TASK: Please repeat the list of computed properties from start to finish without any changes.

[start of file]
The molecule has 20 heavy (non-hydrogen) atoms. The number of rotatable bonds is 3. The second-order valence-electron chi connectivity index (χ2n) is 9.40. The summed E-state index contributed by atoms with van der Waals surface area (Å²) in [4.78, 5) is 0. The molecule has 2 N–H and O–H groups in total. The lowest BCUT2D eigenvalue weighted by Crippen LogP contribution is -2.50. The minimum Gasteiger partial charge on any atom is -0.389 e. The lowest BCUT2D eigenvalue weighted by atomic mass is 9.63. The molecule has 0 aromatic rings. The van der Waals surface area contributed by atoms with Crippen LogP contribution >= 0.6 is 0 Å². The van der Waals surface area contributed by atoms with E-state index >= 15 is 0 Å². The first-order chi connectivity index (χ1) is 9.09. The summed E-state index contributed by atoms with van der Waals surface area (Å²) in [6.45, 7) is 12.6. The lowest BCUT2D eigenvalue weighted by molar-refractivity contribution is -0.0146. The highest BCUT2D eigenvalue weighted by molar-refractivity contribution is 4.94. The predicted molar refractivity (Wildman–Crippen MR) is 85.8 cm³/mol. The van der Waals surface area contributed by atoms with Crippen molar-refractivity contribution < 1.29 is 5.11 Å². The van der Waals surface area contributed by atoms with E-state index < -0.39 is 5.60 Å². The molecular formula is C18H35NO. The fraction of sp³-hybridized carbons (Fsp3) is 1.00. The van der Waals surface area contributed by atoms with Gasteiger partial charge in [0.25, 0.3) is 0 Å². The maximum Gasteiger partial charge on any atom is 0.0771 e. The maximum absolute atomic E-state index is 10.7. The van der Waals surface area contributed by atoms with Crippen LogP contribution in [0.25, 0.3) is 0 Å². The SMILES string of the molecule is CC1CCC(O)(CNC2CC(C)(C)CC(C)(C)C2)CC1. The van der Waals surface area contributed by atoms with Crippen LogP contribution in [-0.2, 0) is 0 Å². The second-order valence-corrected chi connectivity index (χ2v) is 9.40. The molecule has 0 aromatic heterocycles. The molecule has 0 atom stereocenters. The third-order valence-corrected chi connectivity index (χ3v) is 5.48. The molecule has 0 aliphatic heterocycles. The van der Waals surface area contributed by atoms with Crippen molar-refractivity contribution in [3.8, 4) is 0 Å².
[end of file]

The molecule has 20 heavy (non-hydrogen) atoms. The number of rotatable bonds is 3. The second-order valence-electron chi connectivity index (χ2n) is 9.40. The summed E-state index contributed by atoms with van der Waals surface area (Å²) in [4.78, 5) is 0. The molecule has 2 N–H and O–H groups in total. The lowest BCUT2D eigenvalue weighted by Crippen LogP contribution is -2.50. The minimum Gasteiger partial charge on any atom is -0.389 e. The lowest BCUT2D eigenvalue weighted by atomic mass is 9.63. The molecule has 0 aromatic rings. The van der Waals surface area contributed by atoms with Crippen LogP contribution >= 0.6 is 0 Å². The van der Waals surface area contributed by atoms with E-state index >= 15 is 0 Å². The first-order chi connectivity index (χ1) is 9.09. The summed E-state index contributed by atoms with van der Waals surface area (Å²) in [6.45, 7) is 12.6. The lowest BCUT2D eigenvalue weighted by molar-refractivity contribution is -0.0146. The highest BCUT2D eigenvalue weighted by molar-refractivity contribution is 4.94. The predicted molar refractivity (Wildman–Crippen MR) is 85.8 cm³/mol. The van der Waals surface area contributed by atoms with Crippen molar-refractivity contribution < 1.29 is 5.11 Å². The van der Waals surface area contributed by atoms with E-state index < -0.39 is 5.60 Å². The molecular formula is C18H35NO. The fraction of sp³-hybridized carbons (Fsp3) is 1.00. The van der Waals surface area contributed by atoms with Gasteiger partial charge in [0.25, 0.3) is 0 Å². The maximum Gasteiger partial charge on any atom is 0.0771 e. The maximum absolute atomic E-state index is 10.7. The van der Waals surface area contributed by atoms with Crippen LogP contribution in [0.25, 0.3) is 0 Å². The SMILES string of the molecule is CC1CCC(O)(CNC2CC(C)(C)CC(C)(C)C2)CC1. The van der Waals surface area contributed by atoms with Crippen LogP contribution in [-0.2, 0) is 0 Å². The second-order valence-corrected chi connectivity index (χ2v) is 9.40. The molecule has 0 aromatic heterocycles. The molecule has 0 atom stereocenters. The third-order valence-corrected chi connectivity index (χ3v) is 5.48. The molecule has 0 aliphatic heterocycles. The van der Waals surface area contributed by atoms with Crippen molar-refractivity contribution in [3.8, 4) is 0 Å².